Council okays Poulsbo Place

"In a vote so confusing that Security Properties officials had to ask what had happened, the Poulsbo City Council approved the plat for the first 10 new homes in Poulsbo Place. The approval won't be final, however, until SPI sets aside $550,000 to guarantee construction of the Iverson Street road extension. Steve Dymoke, vice-president of SPI expects the road funding issue to be resolved this week, with certificates of occupancy to be issued shortly after that by the city. If that all happens, owners of the new homes could be moving in by Halloween. The council's approval came following a week of solid progress by SPI on a list of 43 punch list items that had caused the council to delay approval of the plat last week. Tom Curren, SPI president, Mayor Donna Jean Bruce and City Engineer John Stephenson met during the week to resolve issues and move the project toward approval. "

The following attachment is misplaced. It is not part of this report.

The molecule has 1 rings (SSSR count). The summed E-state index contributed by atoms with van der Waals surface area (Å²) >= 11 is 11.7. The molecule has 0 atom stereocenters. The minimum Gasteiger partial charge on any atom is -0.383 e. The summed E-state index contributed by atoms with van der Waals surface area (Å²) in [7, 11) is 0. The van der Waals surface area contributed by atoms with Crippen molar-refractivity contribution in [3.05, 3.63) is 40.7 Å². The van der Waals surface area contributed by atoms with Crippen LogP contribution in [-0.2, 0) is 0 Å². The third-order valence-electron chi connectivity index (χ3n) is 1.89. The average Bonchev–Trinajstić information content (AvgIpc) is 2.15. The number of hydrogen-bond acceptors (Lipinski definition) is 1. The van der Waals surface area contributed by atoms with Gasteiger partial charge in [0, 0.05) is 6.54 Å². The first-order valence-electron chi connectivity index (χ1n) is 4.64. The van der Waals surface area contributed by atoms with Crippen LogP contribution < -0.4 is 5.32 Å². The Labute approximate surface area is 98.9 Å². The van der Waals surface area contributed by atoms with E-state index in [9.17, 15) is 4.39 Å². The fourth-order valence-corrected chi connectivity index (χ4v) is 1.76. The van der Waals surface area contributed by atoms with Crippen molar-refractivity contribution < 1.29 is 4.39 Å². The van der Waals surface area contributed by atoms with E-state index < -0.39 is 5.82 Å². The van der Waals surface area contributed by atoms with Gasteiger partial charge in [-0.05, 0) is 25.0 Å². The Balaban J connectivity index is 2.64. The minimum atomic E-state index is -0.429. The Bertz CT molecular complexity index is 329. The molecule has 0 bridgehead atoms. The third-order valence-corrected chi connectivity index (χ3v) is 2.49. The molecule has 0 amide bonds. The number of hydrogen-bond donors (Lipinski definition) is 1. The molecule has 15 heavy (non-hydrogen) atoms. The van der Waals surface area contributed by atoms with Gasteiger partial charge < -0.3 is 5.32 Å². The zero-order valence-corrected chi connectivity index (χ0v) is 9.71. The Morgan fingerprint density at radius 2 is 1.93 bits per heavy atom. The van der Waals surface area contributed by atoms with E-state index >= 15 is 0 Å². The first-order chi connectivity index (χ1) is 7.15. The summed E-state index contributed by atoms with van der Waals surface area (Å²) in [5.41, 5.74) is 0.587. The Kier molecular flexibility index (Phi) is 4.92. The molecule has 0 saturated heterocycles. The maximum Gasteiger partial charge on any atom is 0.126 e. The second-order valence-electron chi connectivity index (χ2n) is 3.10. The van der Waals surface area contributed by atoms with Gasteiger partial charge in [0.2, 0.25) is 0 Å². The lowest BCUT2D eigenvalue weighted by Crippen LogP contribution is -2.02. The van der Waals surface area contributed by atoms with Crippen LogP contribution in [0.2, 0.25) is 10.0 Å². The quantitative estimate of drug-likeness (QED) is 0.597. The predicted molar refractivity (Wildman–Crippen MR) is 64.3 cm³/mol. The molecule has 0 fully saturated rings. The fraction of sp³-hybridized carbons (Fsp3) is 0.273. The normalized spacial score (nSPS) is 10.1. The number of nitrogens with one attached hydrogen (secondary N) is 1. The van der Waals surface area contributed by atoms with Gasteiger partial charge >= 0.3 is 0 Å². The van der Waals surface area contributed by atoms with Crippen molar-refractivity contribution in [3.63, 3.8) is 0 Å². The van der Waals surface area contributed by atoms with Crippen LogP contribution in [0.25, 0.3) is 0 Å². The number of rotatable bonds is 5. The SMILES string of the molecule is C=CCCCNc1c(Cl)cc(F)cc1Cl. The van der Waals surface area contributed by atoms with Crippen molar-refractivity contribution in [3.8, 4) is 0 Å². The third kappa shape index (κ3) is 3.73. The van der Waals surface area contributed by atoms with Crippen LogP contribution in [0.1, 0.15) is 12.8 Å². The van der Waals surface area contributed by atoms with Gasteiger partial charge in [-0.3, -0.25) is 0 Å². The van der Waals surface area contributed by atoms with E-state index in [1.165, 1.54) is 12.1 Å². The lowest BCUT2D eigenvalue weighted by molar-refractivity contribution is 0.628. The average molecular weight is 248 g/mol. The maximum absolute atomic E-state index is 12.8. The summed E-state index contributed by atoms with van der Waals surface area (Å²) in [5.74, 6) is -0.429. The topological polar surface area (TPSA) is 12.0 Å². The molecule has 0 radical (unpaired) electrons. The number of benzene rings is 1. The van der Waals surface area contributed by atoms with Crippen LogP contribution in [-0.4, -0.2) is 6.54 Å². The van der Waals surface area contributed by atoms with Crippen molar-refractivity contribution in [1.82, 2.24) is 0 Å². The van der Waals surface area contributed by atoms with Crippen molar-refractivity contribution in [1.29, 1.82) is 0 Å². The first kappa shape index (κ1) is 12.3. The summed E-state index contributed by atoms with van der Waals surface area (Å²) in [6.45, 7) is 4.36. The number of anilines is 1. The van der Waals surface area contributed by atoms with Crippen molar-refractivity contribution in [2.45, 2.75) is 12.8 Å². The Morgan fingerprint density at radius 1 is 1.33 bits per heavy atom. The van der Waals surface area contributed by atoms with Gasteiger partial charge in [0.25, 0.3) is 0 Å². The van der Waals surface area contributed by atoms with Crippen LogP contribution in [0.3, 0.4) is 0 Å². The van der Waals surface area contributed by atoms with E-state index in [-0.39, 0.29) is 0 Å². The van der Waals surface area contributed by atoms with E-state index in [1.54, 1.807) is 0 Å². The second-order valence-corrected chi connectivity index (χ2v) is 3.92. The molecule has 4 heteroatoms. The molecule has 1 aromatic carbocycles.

“In a vote so confusing that Security Properties officials had to ask what had happened, the Poulsbo City Council approved the plat for the first 10 new homes in Poulsbo Place. The approval won’t be final, however, until SPI sets aside $550,000 to guarantee construction of the Iverson Street road extension. Steve Dymoke, vice-president of SPI expects the road funding issue to be resolved this week, with certificates of occupancy to be issued shortly after that by the city. If that all happens, owners of the new homes could be moving in by Halloween. The council’s approval came following a week of solid progress by SPI on a list of 43 punch list items that had caused the council to delay approval of the plat last week. Tom Curren, SPI president, Mayor Donna Jean Bruce and City Engineer John Stephenson met during the week to resolve issues and move the project toward approval. Stephenson recommended council approval of the plat, with the recommendation that a bond or set aside amount of $550,000 was needed to assure completion of Iverson Street. Councilmember Jim Henry expressed the frustration present on both sides of the council table when he asked Stephenson Since it was your displeasure that caused this project to be delayed last time, I want you to tell me if they’re ready to go. The answer from Stephenson was an emphatic, Yes, they’re ready to go. SPI was ready, but disputed the amount of money that needed to be bonded or set aside to build Iverson. By Stephenson’s calculations, the city would spend $550,000, were they to build the extension. If SPI builds it, only $325,000 would be needed. The councilmembers and SPI engaged in a lengthy discussion about the amount of money that needed to be set aside, and when the road would be built. Tempers frayed among SPI representatives and councilmembers when a discussion about SEPA approvals bogged down in details about the status of construction drawings. At last, Councilmember Dale Rudolph moved that the council approve the plat, with a condition that $550,000 be set aside for Iverson Street construction. Councilmember Connie Lord prefaced her vote with an explanation. I think that setting aside this money protects both the applicant and the city. I feel an obligation to protect both of us and have the Iverson Street construction go forward. The vote for approval was 5-1. Councilmember Mike Regis voted no, calling the motion inappropriate. The approval for the 10-house plat is just the beginning of approvals that SPI will be seeking from the Poulsbo Council for the 164 house development. They expect to return to the council for additional approvals during October. This is 10 lots out of 164, Dymoke said Thursday. This has been a painful process for 10 lots. We feel kind of disheartened. We came in, introduced this project and the council was so gung-ho., Dymoke recalled. They loved the project, trusted Security Properties to do the right thing. Somehow, we don’t know why, we feel like we’ve lost their trust. This is unlike any plat approval process we’ve ever seen, Dymoke said. Now that we know how they play the game, we’ll do our best to continue to meet whatever it takes to get approval. Dymoke summed up the situation as Bottom line is we all want the same thing, a good, well-built, safe project. “

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